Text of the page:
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Susan Collins Will Vote ‘Yes’ on Kavanaugh, Nearly Solidifying His Supreme Court Seat

The long-undecided senator from Maine announced her decision Friday afternoon before the Senate

Sen. Susan Collins, R-Maine, is followed by members of the media as she walks to the Capitol before a vote to advance Brett Kavanaugh's nomination to the Supreme Court, on Capitol Hill, in WashingtonSupreme Court Kavanaugh, Washington, USA - 05 Oct 2018

Sen. Susan Collins, R-Maine, is followed by members of the media as she walks to the Capitol before a vote to advance Brett Kavanaugh's nomination to the Supreme Court.

Pablo Martinez Monsivais/AP/REX Shutterstock

UPDATE: Following the conclusion of Collins’ speech before the Senate, Sen. Joe Manchin (D-WV) released a statement confirming that he will be the only Democratic senator to vote in favor of Kavanaugh’s confirmation. “I believe he will rule in a manner that is consistent with our Constitution,” the statement said.

With Manchin now a ‘yes,’ Kavanaugh is expected to be confirmed on Saturday by a vote of 51-49 (or 50-49 if Montana Sen. Steve Daines is absent). Original post below.

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Sen. Susan Collins (R-ME) will vote to confirm Brett Kavanaugh to the Supreme Court, virtually confirming a seat on the nation’s highest court for the controversial nominee. She announced her decision Friday afternoon before the Senate. “Mr. President, I will vote to confirm Judge Kavanaugh,” Collins said at the end of a lengthy speech in which she defended Kavanaugh’s judicial record while arguing that the sexual assault allegations should not prevent him from serving on the Supreme Court. “We will be ill served in the long run if we abandon the presumption of innocence and fairness, tempting as it may be,” she said.

Collins had been part of a small group of senators who remained undecided about whether to vote for Kavanaugh in the wake of multiple sexual assault allegations and mounting concern over his temperament, partisanship and truthfulness under oath. Earlier on Friday, Collins voted to advance Kavanaugh’s nomination, as did her fellow fence-sitters Sens. Jeff Flake (R-AZ) and Joe Machin (D-WV).

Sen. Lisa Murkowski (R-AK) was the lone Republican to vote against moving the nomination forward.

Shortly after the cloture vote, Alex Moe of NBC News reported that Flake plans to vote to confirm Kavanaugh on Saturday, when the final confirmation vote is scheduled to take place. The Associated Press later confirmed Moe’s report, noting that Flake is a yes “unless something big changes.”

With Flake and Collins both voting for Kavanaugh, his confirmation is assured barring an unexpected Republican having a change of heart. Even if Manchin and Murkowski — who has implied that she will break from her party and vote against Kavanaugh on Saturday — vote no, Republicans would still have enough votes to put him on the court.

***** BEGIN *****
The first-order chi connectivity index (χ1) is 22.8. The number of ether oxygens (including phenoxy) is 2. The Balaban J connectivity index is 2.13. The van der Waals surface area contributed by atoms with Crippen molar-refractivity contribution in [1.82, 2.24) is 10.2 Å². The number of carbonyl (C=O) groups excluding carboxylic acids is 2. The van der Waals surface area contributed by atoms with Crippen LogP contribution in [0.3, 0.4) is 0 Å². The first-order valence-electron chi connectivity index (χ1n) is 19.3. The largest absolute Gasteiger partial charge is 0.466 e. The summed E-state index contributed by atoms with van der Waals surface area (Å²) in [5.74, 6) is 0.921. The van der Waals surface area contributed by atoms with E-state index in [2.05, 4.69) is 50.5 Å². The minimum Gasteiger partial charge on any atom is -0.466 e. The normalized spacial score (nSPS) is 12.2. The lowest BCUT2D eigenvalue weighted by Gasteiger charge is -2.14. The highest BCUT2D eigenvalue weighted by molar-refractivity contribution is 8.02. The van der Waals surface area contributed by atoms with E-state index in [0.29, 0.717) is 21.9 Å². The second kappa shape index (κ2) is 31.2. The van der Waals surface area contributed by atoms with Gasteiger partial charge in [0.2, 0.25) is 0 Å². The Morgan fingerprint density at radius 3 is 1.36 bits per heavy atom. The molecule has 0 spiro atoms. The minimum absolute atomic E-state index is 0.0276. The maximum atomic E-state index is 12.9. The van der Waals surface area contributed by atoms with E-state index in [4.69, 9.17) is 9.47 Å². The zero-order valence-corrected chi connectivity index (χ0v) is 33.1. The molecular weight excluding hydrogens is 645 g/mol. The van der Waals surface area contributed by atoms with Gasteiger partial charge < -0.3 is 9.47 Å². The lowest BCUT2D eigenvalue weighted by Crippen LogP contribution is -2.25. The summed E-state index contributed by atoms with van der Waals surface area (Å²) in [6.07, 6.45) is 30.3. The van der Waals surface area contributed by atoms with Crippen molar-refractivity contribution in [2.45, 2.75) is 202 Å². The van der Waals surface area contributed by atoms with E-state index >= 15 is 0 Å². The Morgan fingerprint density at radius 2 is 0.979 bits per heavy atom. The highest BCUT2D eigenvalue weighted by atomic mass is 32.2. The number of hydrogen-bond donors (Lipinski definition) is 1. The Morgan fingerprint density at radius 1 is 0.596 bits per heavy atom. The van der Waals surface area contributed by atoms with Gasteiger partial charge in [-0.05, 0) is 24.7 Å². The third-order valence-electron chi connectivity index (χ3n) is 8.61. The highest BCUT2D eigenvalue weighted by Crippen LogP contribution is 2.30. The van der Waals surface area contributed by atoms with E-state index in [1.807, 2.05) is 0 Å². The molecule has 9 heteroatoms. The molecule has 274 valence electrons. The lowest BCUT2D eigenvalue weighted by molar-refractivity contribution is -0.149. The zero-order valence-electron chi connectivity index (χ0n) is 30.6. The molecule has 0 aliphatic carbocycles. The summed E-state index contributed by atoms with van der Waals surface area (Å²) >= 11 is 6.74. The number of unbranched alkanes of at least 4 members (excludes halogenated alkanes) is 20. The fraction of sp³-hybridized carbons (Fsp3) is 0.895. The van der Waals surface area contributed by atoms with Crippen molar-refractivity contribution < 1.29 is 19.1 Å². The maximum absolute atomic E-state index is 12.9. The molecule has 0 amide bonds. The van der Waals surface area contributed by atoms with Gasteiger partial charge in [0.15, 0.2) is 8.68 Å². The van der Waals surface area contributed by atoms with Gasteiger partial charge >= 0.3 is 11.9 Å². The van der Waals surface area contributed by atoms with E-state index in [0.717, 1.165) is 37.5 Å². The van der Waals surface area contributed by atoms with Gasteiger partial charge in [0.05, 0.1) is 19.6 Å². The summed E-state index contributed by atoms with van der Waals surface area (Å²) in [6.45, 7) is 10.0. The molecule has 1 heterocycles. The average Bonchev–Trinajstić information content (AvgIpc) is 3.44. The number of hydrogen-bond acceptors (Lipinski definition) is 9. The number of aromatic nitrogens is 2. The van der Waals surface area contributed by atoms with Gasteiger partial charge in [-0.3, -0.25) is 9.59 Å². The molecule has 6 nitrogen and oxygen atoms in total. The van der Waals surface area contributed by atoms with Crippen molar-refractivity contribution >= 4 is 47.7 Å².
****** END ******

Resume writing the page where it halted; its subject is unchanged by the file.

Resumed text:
That appeared to be a challenge on Thursday when Sen. Steve Daines (R-MT) announced he would not be present for a Saturday confirmation vote, as he was heading to Montana for his daughter’s wedding. With Daines absent, Kavanaugh’s supporters would not have been able to afford losing both Murkowski and Manchin. On Thursday night, however, his spokesman said that Daines spoke to Kavanaugh over the phone and assured him “he has made arrangements to be [in Washington] to get him across the finish line as needed.” With Daines, Collins and Flake locked in, the vote would be split 50-50. Vice President Mike Pence would then break the tie.

According to John Roberts of Fox News, however, Daines probably isn’t going to need to rush back to Washington. On Friday morning, he reported that the White House expects Saturday’s confirmation vote to mirror the cloture vote, meaning they believe Manchin will vote to confirm Kavanaugh, as well. If he does, Kavanaugh would have 50 votes even with Daines absent.

Saturday’s vote will mark the end of one of the most fraught Supreme Court confirmation processes in the nation’s history. Kavanaugh and the Republican leadership were able to ward off multiple credible allegations of sexual assault; a mountain of evidence that the nominee lied under oath on several occasions; and significant reservations throughout the legal community — from professors, to the American Bar Association, to a former Republican justice — stemming from Kavanaugh’s disrespectful, partisan behavior at last week’s hearing before the Senate Judiciary Committee. Overshadowed by the recent sexual assault allegations and their fallout has been concern that Kavanaugh could vote to overturn Roe v. Wade, restrict voting rights and protect President Trump from potential legal jeopardy.

For those worried that Kavanaugh’s position on the court will threaten women’s rights for decades to come, please try to take solace in the fact that Steve Daines will now be able to enjoy his daughter’s wedding in Montana unfettered. Cheers.

This post has been updated.

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